IIT UBF - University Bible Fellowship at IIT




Thriving Through God

Date: Mar. 10, 2019

Author: Dan Bockenfeld

Genesis 46:26-47:31

Key Verse: Genesis 47:12

Joseph also provided his father and his brothers and all his father’s household with food, according to the number of their children.

It is March now and it is finally starting to feel more and more like spring. We just had the polar vortex come in with a cold snap at the beginning of the week where we woke up to sub-zero temperatures again, but that cold snap paled in comparison to what we saw at the end of January when the polar vortex descended into the area. It was just revealed this week that that polar vortex resulted in the lowest temperature ever recorded in Illinois at -38 degrees Fahrenheit (-38.9 degrees Celsius) in Mt Carroll, Illinois, which is west of here near the Iowa border. We, in Chicago, however, only saw -25 degrees Fahrenheit. On days like that, you just want to stay indoors, hunker down and hide under a blanket until it is all over. You just want to survive the bitter cold and hope for spring and summer to come. Have you ever noticed the people out there that really enjoy the cold? They are out there living it up and loving every minute of it. They are not trying to survive the cold, but are thriving in it, and minus 25-degree weather will not stop them. It encourages them. They are the type of people who participate regularly in the polar plunge. Two people can be in the same situation. One can hope to survive, while the other thrives and grows. Humanity has an amazing capacity to thrive in unbearable situations. We are the only creature on the planet that occupies all seven continents and various islands and thrives. Even with our unique capacity for adaptability, there are many times where we just are struggling to get by. Fortunately, God is there to help. He takes care of his children and helps them to thrive even in impossible situations.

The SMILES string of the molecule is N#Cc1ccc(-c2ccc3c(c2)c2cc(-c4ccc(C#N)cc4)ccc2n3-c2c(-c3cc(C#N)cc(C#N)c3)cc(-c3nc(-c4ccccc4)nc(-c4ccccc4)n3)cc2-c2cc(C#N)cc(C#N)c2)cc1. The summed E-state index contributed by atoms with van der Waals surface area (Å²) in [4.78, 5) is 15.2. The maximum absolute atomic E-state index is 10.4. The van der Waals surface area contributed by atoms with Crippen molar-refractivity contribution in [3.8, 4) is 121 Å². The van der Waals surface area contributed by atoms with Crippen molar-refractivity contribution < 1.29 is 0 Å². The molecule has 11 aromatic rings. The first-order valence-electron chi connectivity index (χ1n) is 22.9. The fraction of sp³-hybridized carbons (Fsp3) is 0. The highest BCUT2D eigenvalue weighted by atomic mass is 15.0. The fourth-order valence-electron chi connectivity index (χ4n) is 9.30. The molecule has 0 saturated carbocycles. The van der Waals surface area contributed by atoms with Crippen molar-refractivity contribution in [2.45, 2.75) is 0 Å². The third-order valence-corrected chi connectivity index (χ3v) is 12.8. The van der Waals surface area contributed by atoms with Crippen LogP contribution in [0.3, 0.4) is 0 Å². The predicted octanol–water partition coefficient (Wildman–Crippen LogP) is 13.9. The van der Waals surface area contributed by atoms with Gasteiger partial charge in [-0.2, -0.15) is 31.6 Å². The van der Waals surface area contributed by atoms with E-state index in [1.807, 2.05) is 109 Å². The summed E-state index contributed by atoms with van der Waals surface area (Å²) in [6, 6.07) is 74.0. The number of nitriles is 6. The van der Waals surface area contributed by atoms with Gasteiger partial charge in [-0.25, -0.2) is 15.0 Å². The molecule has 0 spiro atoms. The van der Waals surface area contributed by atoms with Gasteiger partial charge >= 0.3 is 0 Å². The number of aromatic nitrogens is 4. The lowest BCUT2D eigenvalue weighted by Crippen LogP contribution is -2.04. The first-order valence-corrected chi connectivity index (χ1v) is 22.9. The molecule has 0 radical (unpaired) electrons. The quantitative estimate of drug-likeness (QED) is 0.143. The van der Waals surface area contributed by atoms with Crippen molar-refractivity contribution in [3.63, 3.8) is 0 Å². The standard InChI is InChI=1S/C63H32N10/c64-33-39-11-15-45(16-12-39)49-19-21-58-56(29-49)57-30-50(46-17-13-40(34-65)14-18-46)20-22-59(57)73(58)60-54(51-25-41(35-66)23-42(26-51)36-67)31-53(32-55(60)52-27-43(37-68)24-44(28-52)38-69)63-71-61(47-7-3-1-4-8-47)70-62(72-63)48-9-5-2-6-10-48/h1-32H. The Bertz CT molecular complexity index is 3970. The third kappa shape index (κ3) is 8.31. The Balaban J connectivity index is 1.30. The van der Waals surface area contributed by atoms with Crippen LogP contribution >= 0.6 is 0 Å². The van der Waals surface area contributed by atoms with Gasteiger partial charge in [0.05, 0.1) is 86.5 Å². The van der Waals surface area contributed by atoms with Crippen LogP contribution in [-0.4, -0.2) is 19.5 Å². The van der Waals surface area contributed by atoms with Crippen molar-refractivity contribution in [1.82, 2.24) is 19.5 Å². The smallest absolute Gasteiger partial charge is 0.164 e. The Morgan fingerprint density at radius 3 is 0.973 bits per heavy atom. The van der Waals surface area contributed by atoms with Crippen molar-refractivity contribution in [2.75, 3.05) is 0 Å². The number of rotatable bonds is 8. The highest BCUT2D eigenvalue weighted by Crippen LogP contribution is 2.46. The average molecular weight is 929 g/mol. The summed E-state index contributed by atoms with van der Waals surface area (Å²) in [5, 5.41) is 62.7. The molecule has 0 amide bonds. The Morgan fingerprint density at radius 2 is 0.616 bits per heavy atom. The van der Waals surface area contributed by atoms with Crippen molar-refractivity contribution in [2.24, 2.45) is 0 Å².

In our study of Genesis, we have been building to the reconciliation of Jacob’s family. Joseph’s brothers were, at one time, jealous of the affection and favoritism that their father showed him. So, they did the logical thing and sold him off as a slave, but made their father assume he was dead. They never said anything directly about it. They merely brought back Joseph’s bloody robe and Jacob assumed that Joseph was torn to pieces by a wild animal. The brothers felt guilt for years and Jacob was destroyed by despair at the loss of his son. The family order was shattered as the oldest brothers had no authority. During the time of a great famine, Jacob sent his sons to Egypt to buy food because the Egyptians had planned for this famine. They went to buy food and, little did they know, Joseph was the one in charge of Egypt and distributing the stored grain. They didn’t recognize him, but he recognized them and wanted to see the type of people they were now. It had been over twenty years since they sold him into slavery and a lot had changed. Joseph put them through a series of tests leading up to planting evidence in the sack of his full brother Benjamin. Benjamin was seemingly guilty of theft from an Egyptian lord, but Judah, of all people, pleaded that he be detained instead of Benjamin, because if Benjamin would not return, their father would be broken unto death. With that act of selflessness from the brother who suggested selling Joseph, Joseph was overcome with emotion and finally revealed his identity to his brothers. They were afraid, but Joseph reassured them and had them go get their father and the entire household and come to him in Egypt where they would stay while the famine went on. Last week, we saw God assuring Jacob to go to Egypt and see Joseph. God would watch over them in a foreign land.